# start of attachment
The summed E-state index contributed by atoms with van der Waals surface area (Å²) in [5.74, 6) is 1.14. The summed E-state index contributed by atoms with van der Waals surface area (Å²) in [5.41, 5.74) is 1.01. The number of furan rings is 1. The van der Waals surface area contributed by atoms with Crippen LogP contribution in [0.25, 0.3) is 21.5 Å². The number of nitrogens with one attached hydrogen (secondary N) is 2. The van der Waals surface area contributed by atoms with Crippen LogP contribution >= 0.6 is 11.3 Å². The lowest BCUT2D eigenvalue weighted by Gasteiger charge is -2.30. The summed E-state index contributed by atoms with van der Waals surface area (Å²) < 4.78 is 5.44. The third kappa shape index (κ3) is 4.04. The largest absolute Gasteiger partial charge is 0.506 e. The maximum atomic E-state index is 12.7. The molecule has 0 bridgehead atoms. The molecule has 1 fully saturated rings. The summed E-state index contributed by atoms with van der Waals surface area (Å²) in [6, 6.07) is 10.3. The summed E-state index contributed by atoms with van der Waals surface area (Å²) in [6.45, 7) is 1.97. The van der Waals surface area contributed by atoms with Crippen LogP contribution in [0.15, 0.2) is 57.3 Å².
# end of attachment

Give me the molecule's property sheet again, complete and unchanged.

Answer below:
The summed E-state index contributed by atoms with van der Waals surface area (Å²) in [5.74, 6) is 1.14. The summed E-state index contributed by atoms with van der Waals surface area (Å²) in [5.41, 5.74) is 1.01. The number of furan rings is 1. The van der Waals surface area contributed by atoms with Crippen LogP contribution in [0.25, 0.3) is 21.5 Å². The number of nitrogens with one attached hydrogen (secondary N) is 2. The van der Waals surface area contributed by atoms with Crippen LogP contribution >= 0.6 is 11.3 Å². The lowest BCUT2D eigenvalue weighted by Gasteiger charge is -2.30. The summed E-state index contributed by atoms with van der Waals surface area (Å²) < 4.78 is 5.44. The third kappa shape index (κ3) is 4.04. The largest absolute Gasteiger partial charge is 0.506 e. The maximum atomic E-state index is 12.7. The molecule has 0 bridgehead atoms. The molecule has 1 fully saturated rings. The summed E-state index contributed by atoms with van der Waals surface area (Å²) in [6, 6.07) is 10.3. The summed E-state index contributed by atoms with van der Waals surface area (Å²) in [6.45, 7) is 1.97. The van der Waals surface area contributed by atoms with Crippen LogP contribution in [0.15, 0.2) is 57.3 Å².